The timeline and details around the casting of the next Batman, who will become Bruce Wayne for writer/director Matt Reeves’ upcoming noirish origin story, dominated the world of entertainment. Taking over for Ben Affleck is no small feat. Who was really in the running for The Batman, and how did Robert Pattinson beat out Nicholas Hoult for the role? While plenty of conflicting stories helped break the news back in May, Pattinson himself is now ready to chat about the process — and his relationship with the world’s greatest detective.
Speaking to Variety, the Twilight actor explained that when his name was first mentioned by the press as an actor in contention for the role, he had yet to even audition for the part. He worried so much buzz — negative buzz, mostly, since there are few characters fans are more precious about than Batman — might hurt his chances at actually getting to don the cowl at all. “When that thing leaked, I was f***ing furious,” Pattinson said. “Everyone was so upset. Everyone was panicking from my team. I sort of thought that had blown up the whole thing.”
The reaction, while intense, still wasn’t as bad as what Michael Keaton weathered before his debut as Batman. That gave Pattison hope. “To be honest, it was less vitriolic than I was expecting,” he said. “It’s much more fun when you’re an underdog. There’s no expectation of you.” That’s good, because it’s been a long road to Batman for the actor. “I’d had Batman in my mind for a while,” Pattinson explained. “It’s such an absurd thing to say. I sort of had an idea to do it, and I’d been prodding Matt [Reeves]. He didn’t accept any prods. I kept asking to meet him.”
Eventually, it worked. He got the meeting. “And then I had to kind of try to imagine what he’d written, and I hadn’t even read the script,” Pattinson said. “I’d come with this pad full of notes.” As one thing led to another, he found himself at the front of the race: all while going about his life like nothing special was going on. “I’m literally in Cannes in my hotel room [rehearsing],” Pattinson said of getting script pages during the film festival which took place this May. “The whole thing was a lot.”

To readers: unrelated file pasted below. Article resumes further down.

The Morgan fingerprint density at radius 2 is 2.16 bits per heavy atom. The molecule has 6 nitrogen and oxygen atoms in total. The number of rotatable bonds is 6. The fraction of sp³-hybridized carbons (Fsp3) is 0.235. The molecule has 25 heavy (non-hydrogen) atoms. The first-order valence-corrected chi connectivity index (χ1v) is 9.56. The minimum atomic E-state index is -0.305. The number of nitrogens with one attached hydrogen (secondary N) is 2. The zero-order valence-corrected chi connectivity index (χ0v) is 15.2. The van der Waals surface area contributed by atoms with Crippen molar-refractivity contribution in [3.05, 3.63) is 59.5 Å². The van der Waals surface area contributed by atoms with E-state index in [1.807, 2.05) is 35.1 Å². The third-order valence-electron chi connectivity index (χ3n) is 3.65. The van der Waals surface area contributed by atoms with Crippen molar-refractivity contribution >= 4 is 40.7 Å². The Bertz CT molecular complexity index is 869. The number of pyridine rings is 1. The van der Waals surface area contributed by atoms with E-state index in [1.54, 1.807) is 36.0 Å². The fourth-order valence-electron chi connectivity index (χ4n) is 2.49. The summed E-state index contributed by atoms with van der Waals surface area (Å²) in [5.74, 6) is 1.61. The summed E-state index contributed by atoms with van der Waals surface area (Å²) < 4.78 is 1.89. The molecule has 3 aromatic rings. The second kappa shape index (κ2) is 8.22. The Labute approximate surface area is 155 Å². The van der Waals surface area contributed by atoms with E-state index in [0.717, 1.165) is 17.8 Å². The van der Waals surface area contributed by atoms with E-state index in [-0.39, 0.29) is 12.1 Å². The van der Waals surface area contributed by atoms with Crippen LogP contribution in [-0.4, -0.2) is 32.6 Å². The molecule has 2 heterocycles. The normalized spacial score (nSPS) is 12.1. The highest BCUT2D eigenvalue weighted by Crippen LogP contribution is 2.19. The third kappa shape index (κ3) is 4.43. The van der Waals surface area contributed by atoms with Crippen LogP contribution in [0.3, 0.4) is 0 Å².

On May 31st, it was official: he had the role. In between his movie’s premiere at Cannes and the announcement, he flew to Hollywood for the final part of the audition: the Batsuit. “It’s maybe the craziest thing I’ve ever done in terms of movie stuff,” Pattinson said. “I put it on. I remember saying to Matt, ‘It does feel quite transformative!’ He was like, ‘I would hope it does! You’re literally in the Batsuit.’”
The “powerful” feeling coming with the costume is balanced with the sheer practical mechanics of getting in — some of which are less than flattering. “You’ve got five people trying to shove you into something,” the actor said. “Once you’ve got it on, it’s like, ‘Yeah, I feel strong, I feel tough, even though I had to have someone squeezing my butt cheeks into the legs.’” A tight latex Batman — presumably with no nipples — on its way back to the big screen. “You’re trying to think of the way to balance, how to bring something new to it and not want to scare people off,” Pattinson said. “And work in the confines of the costume.”
And who did Pattinson work with right after landing the role? None other than The Dark Knight’s Christopher Nolan, whose brain Pattinson picked during the filming of Nolan’s upcoming thriller Tenet. “I was talking about things to do with the Batsuit,” Pattinson said. “How to get more movements in it.” Movements is about where he’s at in the process right now. “I don’t know anything,” he said about doing additional movies as the superhero. “I’ve got an idea how to do about four scenes, and then I’m working on the rest gradually.”
The Batman plans to hit theaters on June 25, 2020. Robert Pattinson can next be seen in The Lighthouse, the spooky sophomore film from The Witch director Robert Eggers, on Oct. 18.